I got a call recently from a customer complaining that his vehicle's key got stuck in the ignition switch. The vehicle was a 90 Mazda 929. According to the customer, the key seemed to get stuck once he was turning it to turn the car off and was not able to remove it after that. The customer also informed me that he had a locksmith technician he knew tried working on it, but without success. Once I got to the job site, I ran a quick inspection and saw that even thou the key was stuck in the ignition, I was still able to turn it to start the car and to the "accessory" position as well. When I looked closely after shutting the car off while I was doing the inspection, I noticed that the key would not turn all  the way to the "off" position. I then realize that this might be the problem, and if I could align it properly and get it all the way to the "off" position, the key will come out. In order to do that, I had to take apart the column shroud in order to see what causes the key to not turn all the way.

Once I got the steering column trim, I noticed there was a cable coming out from the top of the lock that seemingly will move forward and backward as the shift lever is changed from the D to R position. The cable however, seem to function properly, so that was eliminated as a cause to the issue. The next thought I had was maybe there is a bent or broken wafer inside the switch that will prevent the key from being removed. At that moment i realized I didn't have any choice and removed the ignition switch. However, when I took it out and inspected it, it seem to work fine, but once it was installed again, it seem to have the same problem. I then went further to remove the shift lever and I noticed that there was a component there that prevented from the the cylinder lock to go all the way to the "off" position. When I looked closer, I noticed it was a plunger that has an impression mark on it where it would stick to the lock. In order to solve this, I gently file the mark on the plunger piece and re-installed everything the way it was and the key finally was removed without any issues.

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Spokane Locksmith Ignition Service

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Friday, December 5, 2014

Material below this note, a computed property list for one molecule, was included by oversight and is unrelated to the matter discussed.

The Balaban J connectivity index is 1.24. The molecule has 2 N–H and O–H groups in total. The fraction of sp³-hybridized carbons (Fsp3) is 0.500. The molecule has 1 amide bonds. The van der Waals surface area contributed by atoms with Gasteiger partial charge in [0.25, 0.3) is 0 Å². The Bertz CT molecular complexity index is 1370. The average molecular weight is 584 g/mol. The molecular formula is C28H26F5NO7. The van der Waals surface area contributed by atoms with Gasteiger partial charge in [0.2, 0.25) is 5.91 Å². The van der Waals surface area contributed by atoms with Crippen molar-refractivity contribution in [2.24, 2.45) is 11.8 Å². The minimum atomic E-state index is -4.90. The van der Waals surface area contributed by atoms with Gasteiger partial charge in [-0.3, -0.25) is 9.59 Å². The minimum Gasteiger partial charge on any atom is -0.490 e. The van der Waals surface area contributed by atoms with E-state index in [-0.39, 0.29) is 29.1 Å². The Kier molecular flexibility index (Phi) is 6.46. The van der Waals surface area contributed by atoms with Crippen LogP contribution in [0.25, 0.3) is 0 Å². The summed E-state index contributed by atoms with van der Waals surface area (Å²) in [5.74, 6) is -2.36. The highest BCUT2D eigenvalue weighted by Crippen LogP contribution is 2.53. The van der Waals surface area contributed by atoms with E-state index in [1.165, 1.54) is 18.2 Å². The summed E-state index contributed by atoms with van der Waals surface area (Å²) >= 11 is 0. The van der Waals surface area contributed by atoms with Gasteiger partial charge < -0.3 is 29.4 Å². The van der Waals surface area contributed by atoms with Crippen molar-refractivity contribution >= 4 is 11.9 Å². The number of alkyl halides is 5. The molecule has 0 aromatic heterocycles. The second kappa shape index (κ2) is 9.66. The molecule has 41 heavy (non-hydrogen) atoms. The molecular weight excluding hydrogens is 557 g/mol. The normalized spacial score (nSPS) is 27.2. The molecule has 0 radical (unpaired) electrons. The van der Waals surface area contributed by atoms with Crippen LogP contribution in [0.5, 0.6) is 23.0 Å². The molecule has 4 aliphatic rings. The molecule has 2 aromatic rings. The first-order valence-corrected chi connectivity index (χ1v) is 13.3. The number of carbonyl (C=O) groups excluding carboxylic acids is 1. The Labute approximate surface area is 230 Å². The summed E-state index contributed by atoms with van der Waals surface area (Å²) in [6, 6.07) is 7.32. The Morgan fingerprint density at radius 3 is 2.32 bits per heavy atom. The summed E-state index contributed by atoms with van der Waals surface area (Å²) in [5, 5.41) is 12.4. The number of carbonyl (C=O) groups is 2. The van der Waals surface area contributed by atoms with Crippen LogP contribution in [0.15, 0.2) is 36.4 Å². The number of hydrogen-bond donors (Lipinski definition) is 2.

Unlocking A Safe

During my time as a professional locksmith technicians I got called few times for "safe" jobs. Opening safe jobs can be very tricky at times. Recently, I was called to open a "Maximum" brand fire safe and I came up with a good way to open the key lock on it which made the job much easier. Normally, the key-way on these type of safes is very small which makes them very hard to pick. In case drilling cross your mind, make a note that the lock is very hard and maybe nearly impossible to replace.

The method I came up with starts by unscrewing the escutcheon that is located on the front of the safe which connects to the horn of the lock. Once that was done, on the right side of the cylinder housing you will see a set screw which will be your goal to get to. This screw would need to be removed out of the way in anyway you can. Its going to be easier using a small chisel to turn the screw and a pair of needle nose pliers in order to remove it completely. Now that the screw set is out of the way, all that is left is rotating the cylinder and the lock should open.

While doing this process, there is a s slight chance that the tail-piece will bent a little, but it should be fairly easy to straighten it back. Now that the door is open and the cylinder is out, all that is left is finding a V61A blank which is a Volvo gas cap key and a slighly curved shim. Put the blank in the cylinder and shim pick it from the rear, once it is open, remove the plug, and now you will be able to cut the proper key for the lock.

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About Mortise Locks